The Netherlands Aerospace Centre NLR (Nederland Lucht- en Ruimtevaartcentrum) is one of the Dutch Major Technological Institutes which perform a large part of the applied research in the Netherlands, each within its own specific technology field.

As an independent non-profit organisation, NLR is the central organisation for aerospace research in The Netherlands. 

NLR’s activities

NLR’s activities are market-oriented, independent, socially relevant and without profit priority. By acting so, NLR can adequately respond to the need for scientific knowledge and technology in the field of aviation and space travel, which arises from the government, public and industry. Thus being the natural partner for aerospace research. Work under research contracts (national and international, government and industry) amounts to 75 percent of NLR’s activities, the remaining 25 percent is funded by the Dutch government for basic demand-oriented research programmes and development of research equipment. Depending on the project and the customer’s preferences, NLR acts as a sole contractor or as a subcontractor cooperating with other institutes or partners from industry. 

Working at NLR

Because NLR employs highly educated staff, it is a high-quality centre of technological knowledge. Our knowledge and skills depend on the efforts, contributions and qualities of each employee. Anyone with drive and potential will receive the chance to grow. NLR offers full assistance in education and training because of the importance of keeping knowledge up-to-date and to get the opportunity to gain more in-depth knowledge. 

Vacancies can be found at: 

http://www.nlr.nl/werken-op-het-nlr/index.php

 NLR’s structure

A staff of approximately 700 people is employed at two sites, one located in Amsterdam, and the other in the Noordoostpolder (about 100 km north-east of Amsterdam). Over two-thirds of the staff are graduates from universities or technical colleges, with a large variety in specialised professions such as aircraft engineers, psychologists, mathematicians and physicists. This variety is necessary for ensuring the broad expertise that is needed for coping with mostly challenging problems in the aerospace sector. For more information: www.nlr.nl

 

 

Testimonial:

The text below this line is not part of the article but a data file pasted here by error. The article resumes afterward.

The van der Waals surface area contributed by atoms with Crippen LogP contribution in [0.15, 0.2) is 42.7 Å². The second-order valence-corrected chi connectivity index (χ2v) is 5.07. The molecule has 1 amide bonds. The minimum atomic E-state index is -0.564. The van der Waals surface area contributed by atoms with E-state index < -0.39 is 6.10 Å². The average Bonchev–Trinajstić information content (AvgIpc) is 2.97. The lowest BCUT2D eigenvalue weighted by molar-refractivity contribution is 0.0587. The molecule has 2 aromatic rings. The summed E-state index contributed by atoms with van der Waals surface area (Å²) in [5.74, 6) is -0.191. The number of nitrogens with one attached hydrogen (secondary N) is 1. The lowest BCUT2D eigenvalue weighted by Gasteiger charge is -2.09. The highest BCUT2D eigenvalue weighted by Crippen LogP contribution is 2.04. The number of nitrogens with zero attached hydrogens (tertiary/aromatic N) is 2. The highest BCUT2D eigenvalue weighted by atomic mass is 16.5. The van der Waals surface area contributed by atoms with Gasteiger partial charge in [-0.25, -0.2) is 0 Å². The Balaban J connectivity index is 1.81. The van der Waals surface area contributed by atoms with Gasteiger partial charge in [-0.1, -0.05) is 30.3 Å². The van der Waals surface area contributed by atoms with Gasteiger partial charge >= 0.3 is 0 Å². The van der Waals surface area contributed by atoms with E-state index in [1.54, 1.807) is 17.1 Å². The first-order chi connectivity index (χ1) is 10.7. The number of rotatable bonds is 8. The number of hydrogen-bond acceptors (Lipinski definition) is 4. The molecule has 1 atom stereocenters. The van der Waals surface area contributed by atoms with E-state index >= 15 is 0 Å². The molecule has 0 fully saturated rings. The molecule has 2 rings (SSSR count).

“I’m crazy about helicopters” Natalie Münninghoff, Research Engineer, helicopter section I’m crazy about helicopters, and this has always driven the professional choices I’ve made. I graduated from TU Delft, and then went to work for the Netherlands Aerospace Centre (NLR). For me, this was the place where it was happening. Helicopters are complex and technically very interesting. There is still so much about them that we don’t fully grasp. My position at NLR involves helicopter certification and qualification: I look to see if they are safe and airworthy, and if they satisfy the user’s requirements. I’m proud of my job, especially because it suits me so well. I’m very happy to go to work each day. The best days are those in which I bring together various parties to solve practical problems. You try to listen well and identify the problem at hand. Often this involves delving deeper into the organization. My work is diverse and practical in nature. And extremely pragmatic: we do not merely opt for the simplest technical solutions. I love being busy with a broad range of issues. I also love the excitement and interaction. This is a side of me that I discovered through working at NLR. I used to be more self-involved. During my studies at TU Delft, some people used to say that NLR was a dull organization. That is a peculiar characterisation. What my colleagues and I share is simply the desire to achieve extremely concrete results: the specification of new equipment, a new maintenance procedure, or leading the qualification process of a helicopter that the police force is waiting for. I find this meticulous organisational culture extremely appealing.